Anthony Gabriele is a co-founder of Education Is My Life. He is currently working as a K-12 Instructional Staff Developer, with a focus on curriculum development, content area literacy and technology integration. Anthony also works as a an adjunct professor/facilitator for the University of Pennsylvania’s Penn Literacy Network.
The idea for this post finally hit me while driving to work one crisp, cold November morning. I was listening to ESPN’s Mike and Mike in the morning and they had Brian Billick, former Baltimore Ravens and Super Bowl winning head coach, on discussing different head coaches in the NFL and their successes and challenges as ‘leaders’. At one point in the segment, Coach Billick said something to the effect of (and I am paraphrasing here):
“When you are charged with leading men or you are in a position of leadership, it’s not so much about what you say that matters to why your team will follow what you ask, it’s about why you say it, about the reasons behind why you are asking them to do what you want them to.”
What I find extremely powerful about this somewhat simple statement is the inherent belief that to successfully lead others to an end goal, there must be real substance behind the endeavor. That ‘substance’ could be a philosophical thread that runs throughout, a ‘dogma’ of sorts that anchors the decisions leaders make and the ‘personality’ of the organization they are trying to build. From my own limited experience, I have learned that this is easy to believe, yet more challenging to implement. Setting the course of where the coach of a team or the president of a company wants to go takes more than slapping a fancy slogan, motto or ‘tagline’ onto t-shirts, pencils and coffee mugs. It takes work. A lot of behind the scenes roll the sleeves up and get dirty work. It takes a balance between two related yet very different concepts: ‘leadership’ and ‘management’.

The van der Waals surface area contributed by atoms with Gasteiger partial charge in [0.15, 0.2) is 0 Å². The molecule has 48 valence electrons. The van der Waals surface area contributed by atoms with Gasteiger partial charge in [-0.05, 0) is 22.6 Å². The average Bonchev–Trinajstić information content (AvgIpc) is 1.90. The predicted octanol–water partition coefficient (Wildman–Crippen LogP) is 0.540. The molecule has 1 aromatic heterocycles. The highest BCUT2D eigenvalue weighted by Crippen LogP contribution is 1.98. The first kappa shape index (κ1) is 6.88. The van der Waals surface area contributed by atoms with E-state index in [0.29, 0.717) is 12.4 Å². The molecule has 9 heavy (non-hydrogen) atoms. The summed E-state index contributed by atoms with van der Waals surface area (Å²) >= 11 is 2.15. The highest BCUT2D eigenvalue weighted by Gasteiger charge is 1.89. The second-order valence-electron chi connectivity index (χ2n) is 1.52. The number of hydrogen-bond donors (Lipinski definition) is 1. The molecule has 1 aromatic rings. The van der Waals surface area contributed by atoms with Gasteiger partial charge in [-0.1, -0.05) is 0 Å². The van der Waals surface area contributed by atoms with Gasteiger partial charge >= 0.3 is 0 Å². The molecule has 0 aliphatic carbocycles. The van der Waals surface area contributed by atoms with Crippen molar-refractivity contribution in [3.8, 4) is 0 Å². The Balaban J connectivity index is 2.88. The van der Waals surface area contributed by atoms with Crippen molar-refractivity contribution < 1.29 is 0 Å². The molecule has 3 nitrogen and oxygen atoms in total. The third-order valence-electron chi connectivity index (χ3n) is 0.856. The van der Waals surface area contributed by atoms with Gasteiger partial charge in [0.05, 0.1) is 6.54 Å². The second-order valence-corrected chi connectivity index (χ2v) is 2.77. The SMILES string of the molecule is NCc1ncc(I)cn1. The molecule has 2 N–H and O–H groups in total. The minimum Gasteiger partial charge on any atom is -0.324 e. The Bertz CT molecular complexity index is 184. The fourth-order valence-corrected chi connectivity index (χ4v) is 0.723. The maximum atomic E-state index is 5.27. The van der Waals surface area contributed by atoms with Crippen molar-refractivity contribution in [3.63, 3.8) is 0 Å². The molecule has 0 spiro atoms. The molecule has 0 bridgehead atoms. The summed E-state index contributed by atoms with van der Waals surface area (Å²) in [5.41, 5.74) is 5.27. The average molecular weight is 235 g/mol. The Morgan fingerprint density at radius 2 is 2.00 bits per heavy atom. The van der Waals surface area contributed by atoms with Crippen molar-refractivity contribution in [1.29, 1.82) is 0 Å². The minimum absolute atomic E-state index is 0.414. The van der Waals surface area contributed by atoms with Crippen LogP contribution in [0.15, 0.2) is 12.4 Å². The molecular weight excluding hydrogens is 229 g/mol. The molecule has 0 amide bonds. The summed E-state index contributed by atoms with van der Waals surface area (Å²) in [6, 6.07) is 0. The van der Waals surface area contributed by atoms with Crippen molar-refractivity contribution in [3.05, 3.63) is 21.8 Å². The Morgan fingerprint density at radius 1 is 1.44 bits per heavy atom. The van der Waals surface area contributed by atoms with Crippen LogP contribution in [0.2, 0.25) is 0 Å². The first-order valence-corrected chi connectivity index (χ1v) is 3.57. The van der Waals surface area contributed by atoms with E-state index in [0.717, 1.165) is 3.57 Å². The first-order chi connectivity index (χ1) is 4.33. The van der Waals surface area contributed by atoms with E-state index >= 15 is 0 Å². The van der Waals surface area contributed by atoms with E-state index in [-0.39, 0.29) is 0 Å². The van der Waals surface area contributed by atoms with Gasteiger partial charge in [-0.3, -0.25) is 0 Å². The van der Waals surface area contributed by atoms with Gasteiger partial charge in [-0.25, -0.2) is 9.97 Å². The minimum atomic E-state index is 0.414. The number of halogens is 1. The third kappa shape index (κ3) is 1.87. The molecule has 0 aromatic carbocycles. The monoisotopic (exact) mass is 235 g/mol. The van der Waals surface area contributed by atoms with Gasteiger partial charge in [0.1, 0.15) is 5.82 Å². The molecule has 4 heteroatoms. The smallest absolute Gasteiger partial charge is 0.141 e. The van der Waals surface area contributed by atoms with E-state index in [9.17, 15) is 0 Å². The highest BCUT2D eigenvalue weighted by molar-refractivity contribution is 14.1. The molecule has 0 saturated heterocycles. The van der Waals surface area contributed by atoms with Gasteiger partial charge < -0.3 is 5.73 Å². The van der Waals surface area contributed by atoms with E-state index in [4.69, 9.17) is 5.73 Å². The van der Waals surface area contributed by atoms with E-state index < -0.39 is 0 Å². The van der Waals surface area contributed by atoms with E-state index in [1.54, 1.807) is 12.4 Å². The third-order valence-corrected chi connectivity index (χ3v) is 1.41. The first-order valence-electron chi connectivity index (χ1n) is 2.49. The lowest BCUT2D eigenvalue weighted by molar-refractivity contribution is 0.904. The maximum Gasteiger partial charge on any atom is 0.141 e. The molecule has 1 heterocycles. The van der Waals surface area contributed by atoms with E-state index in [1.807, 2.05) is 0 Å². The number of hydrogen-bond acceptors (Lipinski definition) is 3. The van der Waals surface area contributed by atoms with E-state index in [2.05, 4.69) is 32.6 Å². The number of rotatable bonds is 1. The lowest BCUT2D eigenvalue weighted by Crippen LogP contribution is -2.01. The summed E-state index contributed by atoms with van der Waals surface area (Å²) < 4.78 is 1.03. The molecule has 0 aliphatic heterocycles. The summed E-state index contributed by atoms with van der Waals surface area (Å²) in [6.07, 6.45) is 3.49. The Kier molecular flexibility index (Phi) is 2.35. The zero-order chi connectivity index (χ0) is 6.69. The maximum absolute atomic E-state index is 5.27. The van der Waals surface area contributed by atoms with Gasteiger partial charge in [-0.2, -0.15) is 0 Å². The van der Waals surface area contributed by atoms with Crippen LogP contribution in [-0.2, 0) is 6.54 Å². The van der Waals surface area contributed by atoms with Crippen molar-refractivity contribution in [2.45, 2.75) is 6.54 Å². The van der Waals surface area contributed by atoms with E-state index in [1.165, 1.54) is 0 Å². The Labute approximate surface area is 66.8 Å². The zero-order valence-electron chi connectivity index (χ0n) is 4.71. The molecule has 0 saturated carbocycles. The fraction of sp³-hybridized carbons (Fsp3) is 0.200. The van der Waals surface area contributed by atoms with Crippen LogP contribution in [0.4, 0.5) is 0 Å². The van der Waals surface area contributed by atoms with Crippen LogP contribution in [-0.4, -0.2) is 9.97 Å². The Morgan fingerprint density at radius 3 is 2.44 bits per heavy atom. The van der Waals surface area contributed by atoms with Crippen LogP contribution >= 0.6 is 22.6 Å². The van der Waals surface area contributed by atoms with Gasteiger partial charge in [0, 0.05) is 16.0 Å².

Building the infrastructure and foundation for success means a leader taking systematic, deliberate steps to a planned and purposeful procedure for implementation, change, or the like. When I look at successful CEOs in business, successful coaches or athletes at any level, successful school leaders in districts, and/or successful teachers in the classroom, my money is on the fact that this success was due to not only that ‘why’ behind what they do (the leadership piece), but to a detailed, specific structure being built and plan put into place (the management or administrative piece). This concept of doing something in this manner means doing that thing ‘by design’; and this concept has me looking to connect two seemingly disparate concepts, athletics and curriculum & instruction, together…forgive me…’by design’:
Culture Change by Design
As the final whistle blew on the 2011 lacrosse season, one of our player’s fathers walked up to our coaching staff and with a bewildered, yet proud look in his eyes, simply stated, “They did it, they won the league. It was just like you said 3 years ago when Beau was a freshman. The plan was within 3-5 years, change the culture of a 5 win-13 loss high school program and win the league. Here we are 3 years later and it happened. How come you all don’t look as surprised as the rest of us?” I calmly looked at Beau’s dad and, in a very matter of fact tone, told him, “…because it was by design. “